Margins of error

How you manage your mark-up on this can make or break your customers’ opinions of you.

How you manage your mark-up on this can make or break your customers’ opinions of you.

How do you translate the LUC of drinks to an on-premise price without upsetting your customers?

Now that all Australians are accomplished chefs and can cook anything, and now that all Australians are also qualified restaurant and food critics, a strange cultural shift has taken place. More and more customers feel more and more comfortable inside a restaurant. Thanks to the mass popularity of TV cheffing, Australians aren’t afraid when dining or lunching out anymore. Indeed, customers are bringing a kind of smug forgiveness to restaurants. Without the fear they’ve lost the angst. But they still get cranky about one very big thing. They might be charmingly condescending about your foamed wagyu organic porridge, but they loathe the perceived daylight robbery of the wine mark-ups.

Smart operators, of course, manage to massage the LUC-to-on-premise-price nicely; it becomes an enjoyable outcome for all consenting parties. There is a range of ways to do this. You need to employ a raft of tricks. Because if you don’t, you’re either going to go out of business or miraculously become a profitable, arrogant destination venue wherein you can charge what you jolly-well like for wine. I think we all know which result is more likely.

Little-known boutique wines

This works on the very basic principle of non-disclosure: if diners don’t know how much a wine costs in retail land then they will judge the reasonableness of its restaurant price based on (a) the price, (b) the prettiness of the label, (c) the grape variety, and (d) the region – depending on how much they know about wine. Hence Seville Estate Barber’s Range Pinot Noir ($14.62LUC, Domaine Wine Shippers, Peterh@domwineship.com.au); it gives you pinot poshness and Yarra Valley cachet with a price you can do things with.

Unknown imported wines

Similar principle to the above, but with even more sea room. The focus here needs to be on wines that have some trendy regional currency. Ten years ago Italian wines worked well in this equation; nowadays Spanish wine is the way to go. Tempranillo is rolled gold for inner city bars; but some other Spanish red varieties are starting to go trendy—such as mencia. Telmo Rodrigues ‘Gaba do Xil” Mencia 2008 ($22LUC The Spanish Acquisition, www.spanishacquisition.com) is the sort of attractive, perfumed, plummy red wine that’s only 12.5 per cent AVB. With great drinkability and smart acid, it’s a very refreshing beverage and a versatile background to food. In other imported areas you see some operators trying to clean up on South American wines, but the problem here is that too many of the wines from Argentina and Chile are already too cheap at retail level. Also keep a weather eye on the growing number of Portuguese reds starting to make sommeliers swoon.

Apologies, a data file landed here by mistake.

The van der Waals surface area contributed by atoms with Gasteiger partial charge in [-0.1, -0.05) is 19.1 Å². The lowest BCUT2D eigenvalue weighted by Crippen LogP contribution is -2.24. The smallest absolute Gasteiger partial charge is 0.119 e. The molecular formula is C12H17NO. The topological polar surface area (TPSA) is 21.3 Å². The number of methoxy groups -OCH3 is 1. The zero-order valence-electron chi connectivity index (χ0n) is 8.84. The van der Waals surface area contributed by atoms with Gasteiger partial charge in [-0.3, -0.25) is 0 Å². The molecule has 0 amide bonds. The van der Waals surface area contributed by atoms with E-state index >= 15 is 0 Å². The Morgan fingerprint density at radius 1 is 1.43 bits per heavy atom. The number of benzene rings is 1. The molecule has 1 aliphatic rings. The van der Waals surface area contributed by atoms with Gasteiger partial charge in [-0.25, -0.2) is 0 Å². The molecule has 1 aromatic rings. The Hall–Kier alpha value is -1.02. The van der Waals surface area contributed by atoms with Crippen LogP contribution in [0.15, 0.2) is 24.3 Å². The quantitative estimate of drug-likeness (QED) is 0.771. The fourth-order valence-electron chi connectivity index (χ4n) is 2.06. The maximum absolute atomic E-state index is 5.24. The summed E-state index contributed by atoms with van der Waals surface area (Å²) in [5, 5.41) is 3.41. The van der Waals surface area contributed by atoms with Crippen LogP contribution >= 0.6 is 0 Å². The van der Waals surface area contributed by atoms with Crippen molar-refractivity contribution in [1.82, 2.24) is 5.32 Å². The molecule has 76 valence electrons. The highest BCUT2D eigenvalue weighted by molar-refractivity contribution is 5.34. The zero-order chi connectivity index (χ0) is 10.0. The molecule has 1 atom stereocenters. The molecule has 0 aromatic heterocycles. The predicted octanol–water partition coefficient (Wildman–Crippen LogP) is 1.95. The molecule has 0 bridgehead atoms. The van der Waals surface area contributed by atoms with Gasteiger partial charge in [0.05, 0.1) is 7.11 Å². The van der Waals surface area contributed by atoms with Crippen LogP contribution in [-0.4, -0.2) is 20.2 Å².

Second label marquee brands

Smart winemakers learnt a long time ago that if you have a well-recognised, high-quality brand, you should leverage the power of that brand by introducing a more “affordable” younger brother to the equation. In other words, a second or entry-point wine that sold principally on the family name, as long, of course, as the wine in the bottle was of a good standard. A good example of this is Leeuwin’s Estate’s “Siblings” range. Leeuwin Estate Siblings Sauvignon Blanc Semillon 2010 is $15.59LUC. Whereas the Art Series Chardonnay 2008 lands at $62.35…(Fesq & Company, www.fesq.com.au). The sav/sem gives you the name for a quarter the price.

Self-selling labels

In a very cyclical manner there are always wines going around that seem to carry the imprimatur of the gods. These wines can do no wrong. A combination of price, contemporary wine style and flavour, and some good media endorsement help to lift such wines up a few notches. Three wines in this part of the atmosphere at the minute are Oakridge in the Yarra Valley (Over the Shoulder Chardonnay 2010, $15LUC, Bibendum Wine Co., orders@bibendum.com.au); Josef Chromy from Tasmania (Josef Chromy Pepik Pinot Noir 2010, $19.35LUC, Vinous Solutions, info@vinous.com.au); and Margaret River’s Vasse Felix, which must have one of the best-valued, high-quality reds currently of voting age (Vasse Felix Cabernet Merlot 2008, $15.89LUC, Samuel Smith & Son Pty Ltd, www.samsmith.com.au).

Honest bargains

This is a little like the loss-leader principle used so effectively by a certain national liquor chain. I’m not suggesting that any restaurateur would actually sell wine to your customers for less than you bought it, but putting one reasonably well-known white wine on your list at a price that’s affordable to the minds of your customers, and, well, you’ll win a lot of customer loyalty. A particular Melbourne restaurant has practised this for years with Tahbilk Marsanne ($10.75LUC, The Wine Company, wineco@wineco.com.au). It sits on the list at about $5 more than a good discount retail price. It works because it satisfies wine-list price snobs, it gets customers going, and because the relatively unknown nature of the variety—marsanne—won’t cannibalise your chardy and sav blanc sales. How much time you want to spend maintaining this sort of wine pricing strategy is another imponderable. Some are happy to let distributors handle most of the nitty-gritty, imagining they are getting good deals, good wine, and no hassles. This can only work well for you for so long, however. Wine—like every aspect of the restaurant game—has to be worked.

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